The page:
The combination of the smooth digital interface, no fee model, and relatively lower hurdle/rates for credit cards (they built their own proprietary credit model), helped propel Nubank into prominence even in the midst of a huge economic crisis.
The whole strategy enabled them to reach 1 million accepted credit card users by 2016, almost all of which were driven by referrals and word-of-mouth. After the 1st million users, the company began raising progressively larger rounds and scaling up the user-acquisition strategy.
After the company received their banking license in mid 2017, they were able to begin scaling up the business, with almost half of its credit card users also signing up for the Digital Account within five months of launching.
The loyalty they have generated with their customers is evident in their NPS scores, and bodes well for the next phase of their strategy, which is to start plugging other banking ‘modules’ into their platform and building new revenue streams.
They launched a life-insurance product in 2020 – Nubank Vida, underwritten by Chubb. They also acquired Easynvest, which had 1.5 million users at the time of acquisition in Sept. 2020. With the new round of financing, they will be able to start rolling out some form of investment product (see SoFi as a reference) that is complementary to their current product portfolio.
With 40 million+ users and growing, across 3 countries, Nubank has a captive ecosystem that it can start to test new products on and generate new sources of revenue. Even with increasing competition, the switching costs are high; meanwhile demand for digital-first banking products continues to grow exponentially across Latin America.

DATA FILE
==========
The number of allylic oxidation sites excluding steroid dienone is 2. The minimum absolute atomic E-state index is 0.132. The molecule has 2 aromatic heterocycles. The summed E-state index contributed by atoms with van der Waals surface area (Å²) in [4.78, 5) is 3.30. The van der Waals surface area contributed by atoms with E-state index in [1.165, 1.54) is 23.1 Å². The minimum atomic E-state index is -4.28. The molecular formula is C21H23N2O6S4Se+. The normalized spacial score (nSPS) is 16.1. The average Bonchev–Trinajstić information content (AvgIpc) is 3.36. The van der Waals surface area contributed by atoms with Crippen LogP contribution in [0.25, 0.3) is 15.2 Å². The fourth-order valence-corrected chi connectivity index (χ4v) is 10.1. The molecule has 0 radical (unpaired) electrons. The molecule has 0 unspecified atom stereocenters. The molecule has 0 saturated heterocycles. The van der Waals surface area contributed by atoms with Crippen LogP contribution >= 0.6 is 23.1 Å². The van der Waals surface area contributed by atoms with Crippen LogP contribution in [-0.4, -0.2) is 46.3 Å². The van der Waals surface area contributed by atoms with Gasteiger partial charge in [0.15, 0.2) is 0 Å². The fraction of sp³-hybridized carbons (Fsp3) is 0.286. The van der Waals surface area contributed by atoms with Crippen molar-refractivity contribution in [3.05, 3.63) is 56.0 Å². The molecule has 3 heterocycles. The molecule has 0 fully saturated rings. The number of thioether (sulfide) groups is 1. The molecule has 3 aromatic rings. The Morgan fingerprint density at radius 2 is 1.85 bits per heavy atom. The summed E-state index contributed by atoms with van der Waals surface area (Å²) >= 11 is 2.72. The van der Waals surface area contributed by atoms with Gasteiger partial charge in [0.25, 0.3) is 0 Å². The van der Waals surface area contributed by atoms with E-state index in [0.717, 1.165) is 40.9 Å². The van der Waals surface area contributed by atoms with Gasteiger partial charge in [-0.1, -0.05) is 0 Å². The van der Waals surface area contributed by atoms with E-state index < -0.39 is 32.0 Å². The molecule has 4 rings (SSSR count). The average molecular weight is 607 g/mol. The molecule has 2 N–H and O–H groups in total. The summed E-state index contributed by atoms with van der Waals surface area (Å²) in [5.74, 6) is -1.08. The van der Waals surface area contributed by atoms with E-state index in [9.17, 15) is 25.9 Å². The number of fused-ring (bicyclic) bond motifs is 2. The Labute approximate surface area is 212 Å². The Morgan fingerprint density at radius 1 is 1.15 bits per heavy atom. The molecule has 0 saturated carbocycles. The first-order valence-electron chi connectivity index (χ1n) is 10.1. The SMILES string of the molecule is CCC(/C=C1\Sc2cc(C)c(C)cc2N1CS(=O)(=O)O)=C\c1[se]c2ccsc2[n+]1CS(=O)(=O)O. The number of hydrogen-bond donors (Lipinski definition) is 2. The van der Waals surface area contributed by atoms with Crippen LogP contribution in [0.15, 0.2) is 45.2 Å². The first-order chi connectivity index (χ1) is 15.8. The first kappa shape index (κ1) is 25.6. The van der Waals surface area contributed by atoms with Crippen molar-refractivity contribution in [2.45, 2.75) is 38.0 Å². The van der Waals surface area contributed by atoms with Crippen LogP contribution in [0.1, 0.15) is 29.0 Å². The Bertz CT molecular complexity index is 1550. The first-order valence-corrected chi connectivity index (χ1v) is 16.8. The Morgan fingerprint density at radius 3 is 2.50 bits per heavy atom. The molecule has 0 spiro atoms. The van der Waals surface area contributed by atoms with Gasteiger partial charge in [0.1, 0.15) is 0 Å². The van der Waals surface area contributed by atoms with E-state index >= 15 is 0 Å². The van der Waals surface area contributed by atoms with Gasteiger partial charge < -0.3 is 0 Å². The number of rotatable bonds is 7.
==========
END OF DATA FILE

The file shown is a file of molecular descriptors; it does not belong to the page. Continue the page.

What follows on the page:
Fundraising and Valuation
The company is now well capitalized, and despite indicating they will one day list publicly, it does not appear the listing will happen in 2021. Nevertheless, the $30 Billion valuation puts the Nubank in the big leagues among challenger banks, globally, and the pressure to continue growing profitability will escalate between now and the time they list.
Nubank Business Model Canvas
A business model is defined as:
Alex Osterwalder et al invented the Business Model Canvas to help individuals and organizations conceptualize how to analyze, create, and develop business models.
Brazilian-based challenger bank. Digital-only, offers suite of banking products, including:
>Credit Card with low-friction application, easier acceptance and lower rates than mainstream banks
>Debit Account – no fee/low fee account for chequing, savings
>Easynvest -new product for investing
>Brazil is a country of 200 million+ people that has many unbanked and the vast majority without a credit card. There are ~35 million Nubank users (Q2 ‘21) and the company has ~5% of the credit segment in Brazil
>NuColombia is targeting Colombia where 70 – 85% of transactions are done in cash
In Colombia, there are more than 250,000 Colombians on the waiting list, of which 3,000 customers were selected in February to receive the first Nu cards.
>60% of population in Mexico is not yet banked
In Mexico, almost a year after its launch, there are over one million requests for the Nu credit card. the company informed